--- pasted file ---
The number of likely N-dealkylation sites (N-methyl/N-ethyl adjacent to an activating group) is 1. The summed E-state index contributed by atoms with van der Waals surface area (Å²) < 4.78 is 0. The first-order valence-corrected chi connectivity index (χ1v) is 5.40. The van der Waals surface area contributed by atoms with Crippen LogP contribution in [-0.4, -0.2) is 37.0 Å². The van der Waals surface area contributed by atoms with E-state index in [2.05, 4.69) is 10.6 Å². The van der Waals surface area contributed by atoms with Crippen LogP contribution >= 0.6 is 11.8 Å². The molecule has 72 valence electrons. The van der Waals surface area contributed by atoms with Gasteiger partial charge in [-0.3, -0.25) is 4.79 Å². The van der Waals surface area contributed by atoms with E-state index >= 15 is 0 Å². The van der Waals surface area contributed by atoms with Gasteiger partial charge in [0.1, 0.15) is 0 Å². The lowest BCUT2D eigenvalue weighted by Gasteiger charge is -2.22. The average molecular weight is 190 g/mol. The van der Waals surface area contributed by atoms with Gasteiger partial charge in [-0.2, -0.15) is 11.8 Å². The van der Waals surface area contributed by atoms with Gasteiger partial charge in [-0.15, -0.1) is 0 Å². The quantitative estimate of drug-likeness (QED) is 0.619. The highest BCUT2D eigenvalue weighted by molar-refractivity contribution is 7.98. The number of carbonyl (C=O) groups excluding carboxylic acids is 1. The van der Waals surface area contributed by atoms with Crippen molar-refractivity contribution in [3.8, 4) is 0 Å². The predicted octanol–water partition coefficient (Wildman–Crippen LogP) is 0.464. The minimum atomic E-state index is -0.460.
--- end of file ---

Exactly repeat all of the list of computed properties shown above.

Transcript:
The number of likely N-dealkylation sites (N-methyl/N-ethyl adjacent to an activating group) is 1. The summed E-state index contributed by atoms with van der Waals surface area (Å²) < 4.78 is 0. The first-order valence-corrected chi connectivity index (χ1v) is 5.40. The van der Waals surface area contributed by atoms with Crippen LogP contribution in [-0.4, -0.2) is 37.0 Å². The van der Waals surface area contributed by atoms with E-state index in [2.05, 4.69) is 10.6 Å². The van der Waals surface area contributed by atoms with Crippen LogP contribution >= 0.6 is 11.8 Å². The molecule has 72 valence electrons. The van der Waals surface area contributed by atoms with Gasteiger partial charge in [-0.3, -0.25) is 4.79 Å². The van der Waals surface area contributed by atoms with E-state index >= 15 is 0 Å². The van der Waals surface area contributed by atoms with Gasteiger partial charge in [0.1, 0.15) is 0 Å². The lowest BCUT2D eigenvalue weighted by Gasteiger charge is -2.22. The average molecular weight is 190 g/mol. The van der Waals surface area contributed by atoms with Gasteiger partial charge in [-0.2, -0.15) is 11.8 Å². The van der Waals surface area contributed by atoms with Gasteiger partial charge in [-0.15, -0.1) is 0 Å². The quantitative estimate of drug-likeness (QED) is 0.619. The highest BCUT2D eigenvalue weighted by molar-refractivity contribution is 7.98. The number of carbonyl (C=O) groups excluding carboxylic acids is 1. The van der Waals surface area contributed by atoms with Crippen molar-refractivity contribution in [3.8, 4) is 0 Å². The predicted octanol–water partition coefficient (Wildman–Crippen LogP) is 0.464. The minimum atomic E-state index is -0.460.